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Luce – Movie Review

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Luce – Movie Review

Rating: B- (Okay)

Trailer/Thumbnail Courtesy Elevation Pictures

The concept of the school teacher with a strange, unexplained vendetta against certain students is a universal and relatable one. Luce attempts to explore that, along with several other topics. Director Julius Onah and co-writer J.C. Lee, adapting his own play, throw in multiple themes and ideas and while all are good ones, it becomes tricky when it comes to giving the proper amount of attention to developing them. The central plot point, focusing on a bitter rivalry between a straight-A student and a determined teacher, is the strongest. In between, the film touches on themes of race, favoritism, parental influence, mental health and educational responsibilities. There’s a lot to chew on.

Onah and Lee seem more interested in showing how teachers can build animosities and grudges against some of their students, either through difference of opinion or due to certain expectations. This is a situation many people have likely found themselves in and the filmmakers tackle this largely through the actors. Octavia Spencer does make Harriet Wilson into a three-dimensional figure, a teacher with an obvious love for her profession, but also going about certain ideals in the wrong way. However, Onah doesn’t let Kelvin Harrison Jr.’s Luce off the hook, either. While the film leaves a lot ambiguous about his true intentions, Harrison provides plenty of subtle cues in his performance.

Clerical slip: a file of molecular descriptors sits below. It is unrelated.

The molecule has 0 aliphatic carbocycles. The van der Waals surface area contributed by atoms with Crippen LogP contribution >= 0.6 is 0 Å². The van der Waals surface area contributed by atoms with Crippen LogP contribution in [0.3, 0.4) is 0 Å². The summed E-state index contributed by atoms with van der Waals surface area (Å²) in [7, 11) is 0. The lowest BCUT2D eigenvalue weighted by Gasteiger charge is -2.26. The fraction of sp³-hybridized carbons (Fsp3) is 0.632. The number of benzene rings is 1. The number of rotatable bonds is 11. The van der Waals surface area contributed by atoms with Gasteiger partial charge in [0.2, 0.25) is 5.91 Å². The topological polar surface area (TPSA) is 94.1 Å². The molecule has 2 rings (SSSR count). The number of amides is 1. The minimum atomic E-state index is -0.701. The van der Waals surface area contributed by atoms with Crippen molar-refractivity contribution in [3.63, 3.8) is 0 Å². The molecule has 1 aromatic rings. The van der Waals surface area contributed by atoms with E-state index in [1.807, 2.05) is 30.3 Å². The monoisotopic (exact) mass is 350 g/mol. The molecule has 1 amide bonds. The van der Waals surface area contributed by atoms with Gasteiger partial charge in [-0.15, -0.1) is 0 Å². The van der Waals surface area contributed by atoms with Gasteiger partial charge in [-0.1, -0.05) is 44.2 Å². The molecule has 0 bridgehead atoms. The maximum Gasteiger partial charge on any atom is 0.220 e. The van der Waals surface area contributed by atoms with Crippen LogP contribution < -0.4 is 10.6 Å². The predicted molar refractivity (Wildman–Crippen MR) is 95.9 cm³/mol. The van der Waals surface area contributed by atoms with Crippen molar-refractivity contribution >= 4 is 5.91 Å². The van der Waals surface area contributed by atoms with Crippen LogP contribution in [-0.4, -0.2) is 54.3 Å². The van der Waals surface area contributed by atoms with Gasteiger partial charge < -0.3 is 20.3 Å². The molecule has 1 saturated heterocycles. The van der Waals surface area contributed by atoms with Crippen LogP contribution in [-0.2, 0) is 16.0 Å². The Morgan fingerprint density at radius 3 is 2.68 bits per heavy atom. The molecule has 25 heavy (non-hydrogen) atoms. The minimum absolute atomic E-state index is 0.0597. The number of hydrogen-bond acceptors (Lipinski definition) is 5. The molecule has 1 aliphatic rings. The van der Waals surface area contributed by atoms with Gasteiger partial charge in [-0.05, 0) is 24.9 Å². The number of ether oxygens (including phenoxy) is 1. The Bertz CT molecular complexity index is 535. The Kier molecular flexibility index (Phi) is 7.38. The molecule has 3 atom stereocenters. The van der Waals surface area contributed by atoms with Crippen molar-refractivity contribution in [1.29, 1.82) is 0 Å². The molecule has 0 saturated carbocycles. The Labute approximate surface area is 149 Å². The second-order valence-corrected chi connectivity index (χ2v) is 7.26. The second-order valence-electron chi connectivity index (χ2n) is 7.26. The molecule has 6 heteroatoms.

The film also gives a lot of screentime to Naomi Watts and Tim Roth as Luce’s parents. We see their changing attitudes towards their adopted son and their shifting uncertainties over the course of the film’s events. The family dynamic is well portrayed and we are given enough information about their history together. Eventually, all of the subplots do pile up and it feels like the filmmaker’s ambitions are larger than the story they’re telling. On top of the teacher-student antagonism, the movie also wants to explore Harriet forcing her philosophies on the African-American students in her class. The racial commentary comes in a little late and isn’t explored as much as it probably should.

Through Harriet’s sister Rosemary, Luce also contains a somewhat misguided attempt at talking about mental health. This is done mostly to benefit the central characters, rather than to flesh out Rosemary. Then there are themes on the educational system and how some students benefit from it more than others. Again, this is a valid theme to explore, but would have been better served if given its own film to shine. On top of everything, Luce wants to touch on sexual assault and consent and the effect on high schoolers. Every subplot and idea in Luce deserved the time to be fully tackled and by grouping everything into an hour and forty-nine minutes, they’re fighting for screentime.

One has to admire Onah and Lee’s ambitions for Luce and all of the topics they want to focus on. These are valuable and needed, but they get in the way of the central plot. We’re given tiny morsels of everything and it’s a shame the final film ends up a tad underwhelming. The actors all deliver and Larkin Seiple’s photography also deserves mention. The conflicts between a single teacher and student is not one often explored in film, in favour of more inspirational stories, so it’s good to see it given attention in Luce. Thankfully, nobody is given a free pass in this film, either.

Stefan Ellison
THE SCENE


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